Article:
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In a landmark move, the Chicago-based American Medical Association (AMA) has proposed forming a unionlike organization for employed physicians.
The AMA is creating a board of directors for the negotiating organization, reports Mark Bair, MD, FACEP, chair-elect of the AMA Young Physicians Section, also based in Chicago. After the board is created, the organization will begin taking form.
"In emergency medicine, there are a lot of employed physicians, so there is a definite market for a union. Also, there are a fair number of abuses of emergency physicians," says Robert McNamara, MD, FAAEM. McNamara is president of the American Academy of Emergency Medicine in Milwaukee and chief of emergency medicine at Temple University Hospital in Philadelphia.
Several small unions now exist
ED physicians often are treated poorly by their employers, McNamara notes. "To have a difficult business environment is added stress to an already stressful specialty. I understand [that] the realities of what rank-and-file physicians are going through may dictate that we have to unionize," he says.
There already are several unions with physicians and residents as members, but they are much smaller than the AMA organization would be. The Dallas-based American College of Emergency Physicians (ACEP) does not have a specific policy on unions, but it does recognize that physicians need more clout in advocating for patients with health plans, explains John Moorhead, MD, FACEP, current president of ACEP. (See story on potential impact with managed care groups, p. 118.)
There are a number of pros and cons of a union, according to experts interviewed by ED Management (see story on potential greater access to financial records, p. 119):
o Pro: Lack of due process will be addressed.
The typical ED contract says you can be terminated with or without cause, says McNamara. "So as ED physicians, we’ve got our own effective gag clause, because if we speak up about closed books or patient care issues, we run the risk of losing our contract."
One study documented that 15% of board certified ED physicians have been terminated without due process, notes McNamara.1 "That’s an appalling number," he says.
o Pro: Patient care may be improved.
There are financial concerns involved with form -ing a union, but 99% of the issue is patient care, says McNamara. "Doctors feel they are being kept from making the right decisions for patients for corporate reasons," he says. "This is not a pocketbook issue, because most doctors feel they are adequately compensated."
The union will be a patient-driven organization, emphasizes Bair. "The issues they’re hoping to combat are inappropriate managed care pressures, inappropriate transfers that are forced, and lack of access to EDs resulting in patients not receiving care."
A union that improves working conditions for practicing physicians also might deliver a higher quality of care for patients, Moorhead notes. "Likewise, better working conditions for residents might improve their education," he adds.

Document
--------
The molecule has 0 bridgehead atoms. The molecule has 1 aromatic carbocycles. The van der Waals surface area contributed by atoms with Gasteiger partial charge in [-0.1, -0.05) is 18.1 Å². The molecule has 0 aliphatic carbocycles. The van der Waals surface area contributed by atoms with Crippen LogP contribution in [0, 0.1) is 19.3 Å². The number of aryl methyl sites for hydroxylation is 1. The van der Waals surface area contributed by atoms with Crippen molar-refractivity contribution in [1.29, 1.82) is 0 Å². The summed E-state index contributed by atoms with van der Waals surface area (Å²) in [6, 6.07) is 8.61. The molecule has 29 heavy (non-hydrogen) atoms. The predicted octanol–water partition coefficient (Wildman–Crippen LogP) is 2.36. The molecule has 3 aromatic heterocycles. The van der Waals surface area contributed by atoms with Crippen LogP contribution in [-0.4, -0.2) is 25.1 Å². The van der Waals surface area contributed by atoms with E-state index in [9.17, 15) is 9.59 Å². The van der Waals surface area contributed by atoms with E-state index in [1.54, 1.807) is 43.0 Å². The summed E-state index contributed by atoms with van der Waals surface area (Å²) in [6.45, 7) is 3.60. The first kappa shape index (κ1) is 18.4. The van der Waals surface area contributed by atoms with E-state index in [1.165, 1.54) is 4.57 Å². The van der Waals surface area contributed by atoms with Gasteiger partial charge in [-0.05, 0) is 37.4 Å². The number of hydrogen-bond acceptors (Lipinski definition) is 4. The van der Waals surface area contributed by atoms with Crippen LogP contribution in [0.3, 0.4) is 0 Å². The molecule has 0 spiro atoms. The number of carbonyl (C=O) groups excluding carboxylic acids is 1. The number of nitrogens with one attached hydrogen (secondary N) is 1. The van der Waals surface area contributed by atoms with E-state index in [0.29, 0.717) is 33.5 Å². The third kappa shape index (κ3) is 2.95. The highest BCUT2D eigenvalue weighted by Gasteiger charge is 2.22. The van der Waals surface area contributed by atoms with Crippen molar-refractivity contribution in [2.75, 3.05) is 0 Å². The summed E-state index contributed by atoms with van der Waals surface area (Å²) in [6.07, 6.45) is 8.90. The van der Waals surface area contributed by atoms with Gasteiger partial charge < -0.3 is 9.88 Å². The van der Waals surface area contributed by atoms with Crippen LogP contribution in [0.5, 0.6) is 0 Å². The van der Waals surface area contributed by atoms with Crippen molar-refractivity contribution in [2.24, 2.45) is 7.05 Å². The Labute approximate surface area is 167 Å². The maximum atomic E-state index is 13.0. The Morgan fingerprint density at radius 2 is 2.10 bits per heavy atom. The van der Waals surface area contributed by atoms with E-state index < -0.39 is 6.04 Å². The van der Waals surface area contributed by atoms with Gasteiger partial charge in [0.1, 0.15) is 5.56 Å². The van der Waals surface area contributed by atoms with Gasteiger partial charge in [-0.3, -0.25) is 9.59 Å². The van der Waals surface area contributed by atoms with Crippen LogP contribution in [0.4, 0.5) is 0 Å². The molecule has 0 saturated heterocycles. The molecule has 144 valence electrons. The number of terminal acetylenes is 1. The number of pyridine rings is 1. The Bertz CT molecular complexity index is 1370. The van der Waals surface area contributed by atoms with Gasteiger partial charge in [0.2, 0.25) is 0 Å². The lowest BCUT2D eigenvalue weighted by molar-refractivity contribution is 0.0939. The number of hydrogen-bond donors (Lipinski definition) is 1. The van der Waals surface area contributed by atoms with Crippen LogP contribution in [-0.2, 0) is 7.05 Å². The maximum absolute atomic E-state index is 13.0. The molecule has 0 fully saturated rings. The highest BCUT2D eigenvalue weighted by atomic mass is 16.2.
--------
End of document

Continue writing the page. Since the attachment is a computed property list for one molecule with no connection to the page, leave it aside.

o Con: Strikes are not an option.
"Physicians don’t want to strike, and that would go double for emergency medicine, McNamara stresses. "So the most powerful tool of a union is theoretically taken out of our hands. That has left some people skeptical as to whether we could succeed."
Without the threat of a strike, unions are essentially powerless, says Todd Taylor, MD, FACEP, an attending emergency physician at Good Samaritan Regional Medical Center in Phoenix. "While I am not in favor of physician unions, I do not believe they should enter into such an organization under the premise that a strike is never appropriate," he explains. "To do so will cut such a union off at the knees or force it to eventually break its promise."
Look at what has happened in other countries with physicians and nurse unions, he says. "Virtually all have had strikes or work slowdowns from time to time."
o Con: The status of emergency medicine as a profession could be damaged.
The concept of unions and striking also could hurt emergency physicians’ status as a profession, warns McNamara. "I would hate to see physicians go down that pathway and reduce their professionalism," he says. "If the AMA does it, hopefully they will do it right and will retain the professional aspects of emergency medicine."
Physicians are concerned about what has happened with other professions that have unionized, such as teachers. "The status of teachers has fallen dramatically because of their unions," he notes. "That erosion of professionalism has raised concerns that this could happen to physicians."
o Con: Physician unions are essentially untested in America.
"There is no clear evidence that without significant participation that they can ever be effective," notes Taylor. "In fact, members may suffer not only from significant dues payments but from being shut out of certain markets."
1. Plantz S, Kreplick L, Panacek E, et. al. A national survey of board-certified emergency physicians: Quality of care and practice structure issues. Amer J Emerg Med 1998; 10:1-4.